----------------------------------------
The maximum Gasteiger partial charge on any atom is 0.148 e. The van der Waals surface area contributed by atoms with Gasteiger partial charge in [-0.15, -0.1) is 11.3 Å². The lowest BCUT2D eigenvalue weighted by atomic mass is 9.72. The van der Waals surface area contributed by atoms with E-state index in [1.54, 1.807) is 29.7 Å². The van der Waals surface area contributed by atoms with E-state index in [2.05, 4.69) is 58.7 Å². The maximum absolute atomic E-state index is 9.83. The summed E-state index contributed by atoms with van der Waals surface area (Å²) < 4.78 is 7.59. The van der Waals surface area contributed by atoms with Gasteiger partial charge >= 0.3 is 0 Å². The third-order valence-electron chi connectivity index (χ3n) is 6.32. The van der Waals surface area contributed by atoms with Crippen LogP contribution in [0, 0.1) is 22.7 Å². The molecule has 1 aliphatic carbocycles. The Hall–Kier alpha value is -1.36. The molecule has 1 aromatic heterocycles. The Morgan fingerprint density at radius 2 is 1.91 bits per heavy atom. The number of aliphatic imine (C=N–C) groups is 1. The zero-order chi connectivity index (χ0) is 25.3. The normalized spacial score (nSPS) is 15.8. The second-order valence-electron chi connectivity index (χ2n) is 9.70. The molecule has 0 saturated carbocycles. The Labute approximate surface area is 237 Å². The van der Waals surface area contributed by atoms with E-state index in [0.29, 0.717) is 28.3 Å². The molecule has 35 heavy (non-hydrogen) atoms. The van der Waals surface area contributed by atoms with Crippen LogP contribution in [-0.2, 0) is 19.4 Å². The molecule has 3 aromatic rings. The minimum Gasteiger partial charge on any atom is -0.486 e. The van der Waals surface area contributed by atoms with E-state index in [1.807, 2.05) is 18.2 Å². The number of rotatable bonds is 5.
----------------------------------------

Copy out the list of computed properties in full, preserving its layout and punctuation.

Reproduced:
The maximum Gasteiger partial charge on any atom is 0.148 e. The van der Waals surface area contributed by atoms with Gasteiger partial charge in [-0.15, -0.1) is 11.3 Å². The lowest BCUT2D eigenvalue weighted by atomic mass is 9.72. The van der Waals surface area contributed by atoms with E-state index in [1.54, 1.807) is 29.7 Å². The van der Waals surface area contributed by atoms with E-state index in [2.05, 4.69) is 58.7 Å². The maximum absolute atomic E-state index is 9.83. The summed E-state index contributed by atoms with van der Waals surface area (Å²) < 4.78 is 7.59. The van der Waals surface area contributed by atoms with Gasteiger partial charge >= 0.3 is 0 Å². The third-order valence-electron chi connectivity index (χ3n) is 6.32. The van der Waals surface area contributed by atoms with Crippen LogP contribution in [0, 0.1) is 22.7 Å². The molecule has 1 aliphatic carbocycles. The Hall–Kier alpha value is -1.36. The molecule has 1 aromatic heterocycles. The Morgan fingerprint density at radius 2 is 1.91 bits per heavy atom. The number of aliphatic imine (C=N–C) groups is 1. The zero-order chi connectivity index (χ0) is 25.3. The normalized spacial score (nSPS) is 15.8. The second-order valence-electron chi connectivity index (χ2n) is 9.70. The molecule has 0 saturated carbocycles. The Labute approximate surface area is 237 Å². The van der Waals surface area contributed by atoms with E-state index in [0.29, 0.717) is 28.3 Å². The molecule has 35 heavy (non-hydrogen) atoms. The van der Waals surface area contributed by atoms with Crippen LogP contribution in [-0.2, 0) is 19.4 Å². The molecule has 3 aromatic rings. The minimum Gasteiger partial charge on any atom is -0.486 e. The van der Waals surface area contributed by atoms with E-state index in [1.807, 2.05) is 18.2 Å². The number of rotatable bonds is 5.